Neg­a­tive Amor­ti­za­tion

The Washington Post Sunday - - Real Estate -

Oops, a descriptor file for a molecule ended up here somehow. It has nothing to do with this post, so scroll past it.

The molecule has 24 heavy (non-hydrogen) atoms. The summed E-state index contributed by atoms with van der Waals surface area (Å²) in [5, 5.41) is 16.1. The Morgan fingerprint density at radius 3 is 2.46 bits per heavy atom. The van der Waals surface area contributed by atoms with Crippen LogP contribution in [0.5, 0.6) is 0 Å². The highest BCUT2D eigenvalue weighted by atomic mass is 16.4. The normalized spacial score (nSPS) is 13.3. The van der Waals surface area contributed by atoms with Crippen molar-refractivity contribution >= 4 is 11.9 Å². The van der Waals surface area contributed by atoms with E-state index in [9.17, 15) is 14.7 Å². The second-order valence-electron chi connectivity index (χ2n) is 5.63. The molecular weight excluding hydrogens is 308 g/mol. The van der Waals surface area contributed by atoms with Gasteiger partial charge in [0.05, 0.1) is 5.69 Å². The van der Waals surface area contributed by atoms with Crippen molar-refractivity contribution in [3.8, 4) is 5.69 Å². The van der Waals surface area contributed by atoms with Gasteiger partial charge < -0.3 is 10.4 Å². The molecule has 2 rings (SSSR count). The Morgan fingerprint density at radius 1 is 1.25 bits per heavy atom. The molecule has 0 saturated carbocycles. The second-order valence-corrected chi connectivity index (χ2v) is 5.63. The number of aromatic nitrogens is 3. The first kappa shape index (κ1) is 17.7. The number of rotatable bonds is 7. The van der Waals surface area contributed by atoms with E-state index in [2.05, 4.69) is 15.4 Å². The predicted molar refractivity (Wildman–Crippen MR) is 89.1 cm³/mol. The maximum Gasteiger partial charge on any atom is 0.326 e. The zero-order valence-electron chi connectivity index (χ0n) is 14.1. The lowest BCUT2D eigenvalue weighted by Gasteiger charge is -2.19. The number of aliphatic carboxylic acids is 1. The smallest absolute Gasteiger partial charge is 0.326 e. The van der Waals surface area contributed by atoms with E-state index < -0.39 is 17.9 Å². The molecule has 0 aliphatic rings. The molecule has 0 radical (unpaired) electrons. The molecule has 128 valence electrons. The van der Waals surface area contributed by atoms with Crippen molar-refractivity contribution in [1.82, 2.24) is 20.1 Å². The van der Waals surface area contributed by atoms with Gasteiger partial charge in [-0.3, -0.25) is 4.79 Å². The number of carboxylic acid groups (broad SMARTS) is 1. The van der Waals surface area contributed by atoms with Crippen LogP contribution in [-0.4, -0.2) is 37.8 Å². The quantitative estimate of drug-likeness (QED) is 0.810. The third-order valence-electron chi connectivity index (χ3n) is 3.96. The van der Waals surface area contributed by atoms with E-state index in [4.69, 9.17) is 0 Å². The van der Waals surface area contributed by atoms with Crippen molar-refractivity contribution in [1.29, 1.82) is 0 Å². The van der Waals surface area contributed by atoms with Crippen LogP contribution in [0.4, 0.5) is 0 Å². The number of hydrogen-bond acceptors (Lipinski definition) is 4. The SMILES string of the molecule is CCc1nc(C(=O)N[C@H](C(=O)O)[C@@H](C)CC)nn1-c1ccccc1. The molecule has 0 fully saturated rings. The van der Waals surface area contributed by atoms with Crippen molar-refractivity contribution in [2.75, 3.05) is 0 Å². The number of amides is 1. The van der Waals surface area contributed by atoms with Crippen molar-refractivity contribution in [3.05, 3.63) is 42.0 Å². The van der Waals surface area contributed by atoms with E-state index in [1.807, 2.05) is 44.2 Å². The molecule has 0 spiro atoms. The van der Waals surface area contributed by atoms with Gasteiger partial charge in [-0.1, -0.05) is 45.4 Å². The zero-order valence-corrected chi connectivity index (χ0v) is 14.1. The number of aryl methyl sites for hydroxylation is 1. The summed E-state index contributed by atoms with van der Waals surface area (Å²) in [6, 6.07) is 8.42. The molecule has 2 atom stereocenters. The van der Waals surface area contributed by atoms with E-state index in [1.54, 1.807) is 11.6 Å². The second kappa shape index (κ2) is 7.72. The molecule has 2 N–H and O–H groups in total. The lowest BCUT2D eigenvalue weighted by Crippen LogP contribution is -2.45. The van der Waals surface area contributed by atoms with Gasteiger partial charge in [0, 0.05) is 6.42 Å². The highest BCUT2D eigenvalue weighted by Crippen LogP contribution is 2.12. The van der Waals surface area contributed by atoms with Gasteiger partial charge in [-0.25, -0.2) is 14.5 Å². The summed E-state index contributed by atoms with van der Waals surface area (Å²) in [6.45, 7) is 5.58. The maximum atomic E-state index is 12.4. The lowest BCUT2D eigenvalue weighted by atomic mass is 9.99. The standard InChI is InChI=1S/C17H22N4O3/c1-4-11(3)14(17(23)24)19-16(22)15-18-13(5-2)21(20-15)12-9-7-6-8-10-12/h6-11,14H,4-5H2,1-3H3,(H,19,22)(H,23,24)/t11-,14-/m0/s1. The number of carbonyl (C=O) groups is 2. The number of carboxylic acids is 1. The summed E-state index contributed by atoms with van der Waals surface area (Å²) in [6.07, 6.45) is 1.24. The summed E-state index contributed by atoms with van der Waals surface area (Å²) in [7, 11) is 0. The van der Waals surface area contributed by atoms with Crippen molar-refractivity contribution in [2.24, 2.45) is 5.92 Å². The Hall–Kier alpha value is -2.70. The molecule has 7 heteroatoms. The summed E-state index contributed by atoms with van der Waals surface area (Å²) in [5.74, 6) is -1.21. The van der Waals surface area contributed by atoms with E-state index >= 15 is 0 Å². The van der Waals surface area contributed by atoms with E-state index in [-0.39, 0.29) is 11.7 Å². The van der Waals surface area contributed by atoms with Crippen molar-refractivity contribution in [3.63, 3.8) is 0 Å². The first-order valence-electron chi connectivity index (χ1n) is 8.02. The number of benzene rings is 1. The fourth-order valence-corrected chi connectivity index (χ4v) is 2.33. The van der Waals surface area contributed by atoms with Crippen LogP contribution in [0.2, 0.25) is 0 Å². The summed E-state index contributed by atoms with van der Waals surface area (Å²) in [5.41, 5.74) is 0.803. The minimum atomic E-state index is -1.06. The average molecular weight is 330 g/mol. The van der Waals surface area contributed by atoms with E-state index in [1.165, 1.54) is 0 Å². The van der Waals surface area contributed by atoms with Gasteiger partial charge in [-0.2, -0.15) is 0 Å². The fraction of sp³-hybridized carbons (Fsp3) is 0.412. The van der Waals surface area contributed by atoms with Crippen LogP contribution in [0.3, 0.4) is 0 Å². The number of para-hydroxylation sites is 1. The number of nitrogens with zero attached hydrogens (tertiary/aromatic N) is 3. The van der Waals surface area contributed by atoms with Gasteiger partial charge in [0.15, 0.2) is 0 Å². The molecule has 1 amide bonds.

K A loan fea­ture in which the bor­rower pays back less than the full amount of in­ter­est owed each month. The shorted amount is then added to the loan’s bal­ance. K A bor­row­ing method that is in­tended to add flex­i­bil­ity to a loan and help bor­row­ers stretch their bud­gets to buy houses they could not af­ford with a tra­di­tional, 30year-fixed-rate mort­gage. It keeps pay­ments low in the early years of the loan, on the the­ory that the bor­rower will have more in­come later, the house will have ap­pre­ci­ated, and the owner can re­fi­nance. K A mort­gage fea­ture that’s es­pe­cially com­mon in parts of the coun­try with rel­a­tively high hous­ing costs, such as Cal­i­for­nia and the Wash­ing­ton re­gion. K A sit­u­a­tion that of­ten de­vel­ops when an ad­justable-rate loan’s rate changes more of­ten than its re­quired monthly pay­ment. K A type of mort­gage that’s of­ten ad­ver­tised with very low “teaser” rates, fur­ther ex­ac­er­bat­ing the like­li­hood of pay­ment shock when the in­ter­est rate ad­justs and pay­ments on the now-big­ger loan bal­ance jump con­sid­er­ably. K A pro­vi­sion that can leave home­own­ers up­side down on their loans, even af­ter own­ing a prop­erty for many years. This puts the home­own­ers at a higher risk of de­fault and fore­clo­sure, as they can’t even re­fi­nance their way out of a tem­po­rary fi­nan­cial jam.

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